The Board understands that, at present, most faster payment services in the United States that involve transfers between bank accounts are based on a DNS model for interbank settlement. In these services, interbank settlement of net obligations is conducted using traditional payment and settlement systems, namely the Fedwire Funds Service or the ACH system, with the timing and frequency of settlement depending on, among other things, the operating hours of those systems.[39]

A number of factors may contribute to the current prevalence of DNS-based arrangements for faster payment services in the United States. First, traditional payment and settlement systems, which can be leveraged for settlement of faster payments, already have widespread participation by banks. In addition, by using the Fedwire Funds Service or the ACH system, banks can treat settlement payments for faster payment services much like other interbank payments, without the need to implement new faster payment settlement capabilities and operational procedures. As a result, it may be easier for banks to become participants in these faster payment services. Finally, DNS-based faster payment services can be attractive from a liquidity management perspective because netting reduces balances that banks need to set aside to settle obligations related to faster payments.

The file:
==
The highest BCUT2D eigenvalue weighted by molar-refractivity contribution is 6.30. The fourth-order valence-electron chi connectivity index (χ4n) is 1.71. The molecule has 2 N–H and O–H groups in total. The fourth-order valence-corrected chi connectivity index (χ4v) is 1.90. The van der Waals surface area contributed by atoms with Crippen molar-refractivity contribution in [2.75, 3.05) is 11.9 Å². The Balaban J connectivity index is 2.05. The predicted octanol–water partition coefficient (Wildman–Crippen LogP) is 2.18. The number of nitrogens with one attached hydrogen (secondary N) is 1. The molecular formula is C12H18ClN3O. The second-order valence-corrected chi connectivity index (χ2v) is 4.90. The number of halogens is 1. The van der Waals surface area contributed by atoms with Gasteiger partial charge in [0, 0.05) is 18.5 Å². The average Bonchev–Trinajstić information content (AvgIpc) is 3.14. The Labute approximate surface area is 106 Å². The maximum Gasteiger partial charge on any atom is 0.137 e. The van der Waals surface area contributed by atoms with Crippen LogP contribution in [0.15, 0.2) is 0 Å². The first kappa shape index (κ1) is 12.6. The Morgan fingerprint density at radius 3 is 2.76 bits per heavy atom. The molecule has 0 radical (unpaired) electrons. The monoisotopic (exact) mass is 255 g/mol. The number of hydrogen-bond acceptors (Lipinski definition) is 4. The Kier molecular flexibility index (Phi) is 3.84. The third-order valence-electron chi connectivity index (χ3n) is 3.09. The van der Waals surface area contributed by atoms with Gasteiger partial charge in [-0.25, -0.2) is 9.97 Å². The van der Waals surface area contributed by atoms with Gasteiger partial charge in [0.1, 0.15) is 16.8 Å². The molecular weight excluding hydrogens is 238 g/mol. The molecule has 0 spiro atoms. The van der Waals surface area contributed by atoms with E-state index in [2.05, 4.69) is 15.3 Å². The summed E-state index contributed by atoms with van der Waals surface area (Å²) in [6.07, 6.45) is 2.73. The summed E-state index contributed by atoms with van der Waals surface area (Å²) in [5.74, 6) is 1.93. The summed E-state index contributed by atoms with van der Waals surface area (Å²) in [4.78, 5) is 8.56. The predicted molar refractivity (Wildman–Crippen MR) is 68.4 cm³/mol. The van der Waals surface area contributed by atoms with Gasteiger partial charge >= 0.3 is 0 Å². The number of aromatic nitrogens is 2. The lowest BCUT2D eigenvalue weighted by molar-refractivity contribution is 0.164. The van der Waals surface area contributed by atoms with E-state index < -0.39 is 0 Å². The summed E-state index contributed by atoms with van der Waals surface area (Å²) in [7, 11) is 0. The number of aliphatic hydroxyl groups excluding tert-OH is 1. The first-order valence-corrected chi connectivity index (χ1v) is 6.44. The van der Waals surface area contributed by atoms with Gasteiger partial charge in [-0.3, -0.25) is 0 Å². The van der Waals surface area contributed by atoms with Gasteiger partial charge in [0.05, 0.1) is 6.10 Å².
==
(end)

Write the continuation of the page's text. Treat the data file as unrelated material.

At the same time, DNS arrangements for faster payments involve inherent risks that need to be managed. Because the recipient's bank makes final funds available to the recipient before interbank settlement occurs, DNS arrangements for faster payments inherently generate interbank credit risk for the recipient's bank. If a sending bank in the arrangement fails to pay a net obligation, receiving banks are at risk of losing the full value of funds that they have already made available to recipients.[40] In addition, this scenario could generate liquidity risks for receiving banks if, subsequent to a sending bank's failure to pay, settlement amounts are recalculated and banks may receive less or have to pay more than expected. Such credit and liquidity risks may become particularly pronounced if, as the 24x7x365 nature of faster payments would allow, rapid withdrawals from a troubled bank were to occur outside standard business hours, increasing credit exposures and liquidity needs for receiving banks. During a period of financial stress, these risks could also further aggravate financial stability concerns.